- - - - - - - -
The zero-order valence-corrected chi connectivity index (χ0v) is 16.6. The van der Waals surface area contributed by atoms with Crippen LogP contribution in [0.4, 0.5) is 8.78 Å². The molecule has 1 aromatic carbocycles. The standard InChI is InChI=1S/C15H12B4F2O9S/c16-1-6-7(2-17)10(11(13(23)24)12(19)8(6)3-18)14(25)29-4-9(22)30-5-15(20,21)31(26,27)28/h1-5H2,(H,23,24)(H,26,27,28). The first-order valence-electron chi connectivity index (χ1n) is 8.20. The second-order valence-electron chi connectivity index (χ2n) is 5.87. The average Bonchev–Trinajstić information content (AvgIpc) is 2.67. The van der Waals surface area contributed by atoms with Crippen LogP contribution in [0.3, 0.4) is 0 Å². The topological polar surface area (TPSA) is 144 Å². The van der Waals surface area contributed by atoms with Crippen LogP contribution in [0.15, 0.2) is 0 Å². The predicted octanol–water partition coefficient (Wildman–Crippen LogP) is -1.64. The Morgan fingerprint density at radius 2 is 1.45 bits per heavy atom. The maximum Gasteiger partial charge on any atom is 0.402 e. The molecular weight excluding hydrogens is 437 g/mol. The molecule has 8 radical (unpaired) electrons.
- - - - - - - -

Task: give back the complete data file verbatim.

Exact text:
The zero-order valence-corrected chi connectivity index (χ0v) is 16.6. The van der Waals surface area contributed by atoms with Crippen LogP contribution in [0.4, 0.5) is 8.78 Å². The molecule has 1 aromatic carbocycles. The standard InChI is InChI=1S/C15H12B4F2O9S/c16-1-6-7(2-17)10(11(13(23)24)12(19)8(6)3-18)14(25)29-4-9(22)30-5-15(20,21)31(26,27)28/h1-5H2,(H,23,24)(H,26,27,28). The first-order valence-electron chi connectivity index (χ1n) is 8.20. The second-order valence-electron chi connectivity index (χ2n) is 5.87. The average Bonchev–Trinajstić information content (AvgIpc) is 2.67. The van der Waals surface area contributed by atoms with Crippen LogP contribution in [0.3, 0.4) is 0 Å². The topological polar surface area (TPSA) is 144 Å². The van der Waals surface area contributed by atoms with Crippen LogP contribution in [0.15, 0.2) is 0 Å². The predicted octanol–water partition coefficient (Wildman–Crippen LogP) is -1.64. The Morgan fingerprint density at radius 2 is 1.45 bits per heavy atom. The maximum Gasteiger partial charge on any atom is 0.402 e. The molecular weight excluding hydrogens is 437 g/mol. The molecule has 8 radical (unpaired) electrons.